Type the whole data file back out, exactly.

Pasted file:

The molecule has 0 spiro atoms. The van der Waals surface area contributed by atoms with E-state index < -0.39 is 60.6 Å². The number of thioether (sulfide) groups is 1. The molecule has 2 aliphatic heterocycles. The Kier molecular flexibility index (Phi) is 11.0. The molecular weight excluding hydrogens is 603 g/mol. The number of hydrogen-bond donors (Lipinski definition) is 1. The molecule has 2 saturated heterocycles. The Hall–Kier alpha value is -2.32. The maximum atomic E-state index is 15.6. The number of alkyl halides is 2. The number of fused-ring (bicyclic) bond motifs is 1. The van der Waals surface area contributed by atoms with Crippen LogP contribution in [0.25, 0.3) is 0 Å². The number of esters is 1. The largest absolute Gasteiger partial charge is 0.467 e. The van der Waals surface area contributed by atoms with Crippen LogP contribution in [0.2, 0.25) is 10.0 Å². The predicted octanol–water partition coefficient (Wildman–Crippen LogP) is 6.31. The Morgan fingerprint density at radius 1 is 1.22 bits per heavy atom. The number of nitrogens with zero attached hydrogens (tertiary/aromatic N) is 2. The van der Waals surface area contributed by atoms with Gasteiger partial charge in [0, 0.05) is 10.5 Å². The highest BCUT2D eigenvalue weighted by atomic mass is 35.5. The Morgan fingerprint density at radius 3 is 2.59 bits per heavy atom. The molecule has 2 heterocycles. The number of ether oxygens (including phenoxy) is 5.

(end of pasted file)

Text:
The molecule has 0 spiro atoms. The van der Waals surface area contributed by atoms with E-state index < -0.39 is 60.6 Å². The number of thioether (sulfide) groups is 1. The molecule has 2 aliphatic heterocycles. The Kier molecular flexibility index (Phi) is 11.0. The molecular weight excluding hydrogens is 603 g/mol. The number of hydrogen-bond donors (Lipinski definition) is 1. The molecule has 2 saturated heterocycles. The Hall–Kier alpha value is -2.32. The maximum atomic E-state index is 15.6. The number of alkyl halides is 2. The number of fused-ring (bicyclic) bond motifs is 1. The van der Waals surface area contributed by atoms with Crippen LogP contribution in [0.25, 0.3) is 0 Å². The number of esters is 1. The largest absolute Gasteiger partial charge is 0.467 e. The van der Waals surface area contributed by atoms with Crippen LogP contribution in [0.2, 0.25) is 10.0 Å². The predicted octanol–water partition coefficient (Wildman–Crippen LogP) is 6.31. The Morgan fingerprint density at radius 1 is 1.22 bits per heavy atom. The number of nitrogens with zero attached hydrogens (tertiary/aromatic N) is 2. The van der Waals surface area contributed by atoms with Gasteiger partial charge in [0, 0.05) is 10.5 Å². The highest BCUT2D eigenvalue weighted by atomic mass is 35.5. The Morgan fingerprint density at radius 3 is 2.59 bits per heavy atom. The molecule has 2 heterocycles. The number of ether oxygens (including phenoxy) is 5.